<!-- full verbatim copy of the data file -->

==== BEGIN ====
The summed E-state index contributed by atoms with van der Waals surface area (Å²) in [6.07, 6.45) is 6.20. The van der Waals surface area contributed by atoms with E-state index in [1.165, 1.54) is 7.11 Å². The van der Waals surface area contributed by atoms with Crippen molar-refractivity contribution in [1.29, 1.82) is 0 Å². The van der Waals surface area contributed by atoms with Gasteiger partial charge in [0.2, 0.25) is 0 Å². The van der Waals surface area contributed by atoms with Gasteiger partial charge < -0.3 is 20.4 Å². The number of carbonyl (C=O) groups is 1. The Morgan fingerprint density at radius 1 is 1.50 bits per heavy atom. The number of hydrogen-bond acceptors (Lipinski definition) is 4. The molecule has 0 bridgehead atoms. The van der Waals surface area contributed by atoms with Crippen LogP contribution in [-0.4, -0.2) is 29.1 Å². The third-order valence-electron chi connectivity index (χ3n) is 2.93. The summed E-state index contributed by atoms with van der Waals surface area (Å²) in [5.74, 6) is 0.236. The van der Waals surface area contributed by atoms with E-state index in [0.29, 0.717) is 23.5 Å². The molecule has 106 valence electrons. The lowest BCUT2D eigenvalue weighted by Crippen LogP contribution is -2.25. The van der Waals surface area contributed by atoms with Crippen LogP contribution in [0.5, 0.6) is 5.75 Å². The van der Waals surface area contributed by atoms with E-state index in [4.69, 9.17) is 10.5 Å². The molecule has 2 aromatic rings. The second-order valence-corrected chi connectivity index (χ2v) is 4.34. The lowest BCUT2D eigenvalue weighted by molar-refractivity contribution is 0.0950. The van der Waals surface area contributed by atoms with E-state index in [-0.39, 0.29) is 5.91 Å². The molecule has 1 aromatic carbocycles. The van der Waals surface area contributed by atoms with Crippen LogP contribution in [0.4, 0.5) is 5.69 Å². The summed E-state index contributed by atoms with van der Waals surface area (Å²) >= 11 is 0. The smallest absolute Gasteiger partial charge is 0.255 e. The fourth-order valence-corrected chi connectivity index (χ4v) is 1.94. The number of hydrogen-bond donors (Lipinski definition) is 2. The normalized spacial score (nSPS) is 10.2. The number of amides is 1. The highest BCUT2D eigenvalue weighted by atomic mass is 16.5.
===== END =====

The summed E-state index contributed by atoms with van der Waals surface area (Å²) in [6.07, 6.45) is 6.20. The van der Waals surface area contributed by atoms with E-state index in [1.165, 1.54) is 7.11 Å². The van der Waals surface area contributed by atoms with Crippen molar-refractivity contribution in [1.29, 1.82) is 0 Å². The van der Waals surface area contributed by atoms with Gasteiger partial charge in [0.2, 0.25) is 0 Å². The van der Waals surface area contributed by atoms with Gasteiger partial charge < -0.3 is 20.4 Å². The number of carbonyl (C=O) groups is 1. The Morgan fingerprint density at radius 1 is 1.50 bits per heavy atom. The number of hydrogen-bond acceptors (Lipinski definition) is 4. The molecule has 0 bridgehead atoms. The van der Waals surface area contributed by atoms with Crippen LogP contribution in [-0.4, -0.2) is 29.1 Å². The third-order valence-electron chi connectivity index (χ3n) is 2.93. The summed E-state index contributed by atoms with van der Waals surface area (Å²) in [5.74, 6) is 0.236. The van der Waals surface area contributed by atoms with E-state index in [0.29, 0.717) is 23.5 Å². The molecule has 106 valence electrons. The lowest BCUT2D eigenvalue weighted by Crippen LogP contribution is -2.25. The van der Waals surface area contributed by atoms with Crippen LogP contribution in [0.5, 0.6) is 5.75 Å². The van der Waals surface area contributed by atoms with E-state index in [4.69, 9.17) is 10.5 Å². The molecule has 2 aromatic rings. The second-order valence-corrected chi connectivity index (χ2v) is 4.34. The lowest BCUT2D eigenvalue weighted by molar-refractivity contribution is 0.0950. The van der Waals surface area contributed by atoms with E-state index in [-0.39, 0.29) is 5.91 Å². The molecule has 1 aromatic carbocycles. The van der Waals surface area contributed by atoms with Crippen LogP contribution in [0.4, 0.5) is 5.69 Å². The summed E-state index contributed by atoms with van der Waals surface area (Å²) >= 11 is 0. The smallest absolute Gasteiger partial charge is 0.255 e. The fourth-order valence-corrected chi connectivity index (χ4v) is 1.94. The number of hydrogen-bond donors (Lipinski definition) is 2. The normalized spacial score (nSPS) is 10.2. The number of amides is 1. The highest BCUT2D eigenvalue weighted by atomic mass is 16.5.